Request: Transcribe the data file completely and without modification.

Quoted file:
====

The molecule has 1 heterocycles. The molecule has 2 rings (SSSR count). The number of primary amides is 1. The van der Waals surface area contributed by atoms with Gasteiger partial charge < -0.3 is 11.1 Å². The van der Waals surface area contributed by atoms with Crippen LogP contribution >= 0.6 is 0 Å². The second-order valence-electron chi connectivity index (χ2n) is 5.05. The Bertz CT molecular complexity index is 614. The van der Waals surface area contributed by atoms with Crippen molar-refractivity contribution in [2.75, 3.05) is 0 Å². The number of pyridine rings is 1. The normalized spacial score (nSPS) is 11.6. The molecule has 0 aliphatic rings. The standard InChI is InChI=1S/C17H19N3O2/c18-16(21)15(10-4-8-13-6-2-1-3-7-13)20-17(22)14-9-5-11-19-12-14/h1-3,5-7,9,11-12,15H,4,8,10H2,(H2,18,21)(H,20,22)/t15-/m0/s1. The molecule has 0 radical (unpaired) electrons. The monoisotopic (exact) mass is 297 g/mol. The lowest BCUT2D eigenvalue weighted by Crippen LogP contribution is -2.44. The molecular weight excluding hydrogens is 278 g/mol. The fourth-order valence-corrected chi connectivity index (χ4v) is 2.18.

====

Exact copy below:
The molecule has 1 heterocycles. The molecule has 2 rings (SSSR count). The number of primary amides is 1. The van der Waals surface area contributed by atoms with Gasteiger partial charge < -0.3 is 11.1 Å². The van der Waals surface area contributed by atoms with Crippen LogP contribution >= 0.6 is 0 Å². The second-order valence-electron chi connectivity index (χ2n) is 5.05. The Bertz CT molecular complexity index is 614. The van der Waals surface area contributed by atoms with Crippen molar-refractivity contribution in [2.75, 3.05) is 0 Å². The number of pyridine rings is 1. The normalized spacial score (nSPS) is 11.6. The molecule has 0 aliphatic rings. The standard InChI is InChI=1S/C17H19N3O2/c18-16(21)15(10-4-8-13-6-2-1-3-7-13)20-17(22)14-9-5-11-19-12-14/h1-3,5-7,9,11-12,15H,4,8,10H2,(H2,18,21)(H,20,22)/t15-/m0/s1. The molecule has 0 radical (unpaired) electrons. The monoisotopic (exact) mass is 297 g/mol. The lowest BCUT2D eigenvalue weighted by Crippen LogP contribution is -2.44. The molecular weight excluding hydrogens is 278 g/mol. The fourth-order valence-corrected chi connectivity index (χ4v) is 2.18.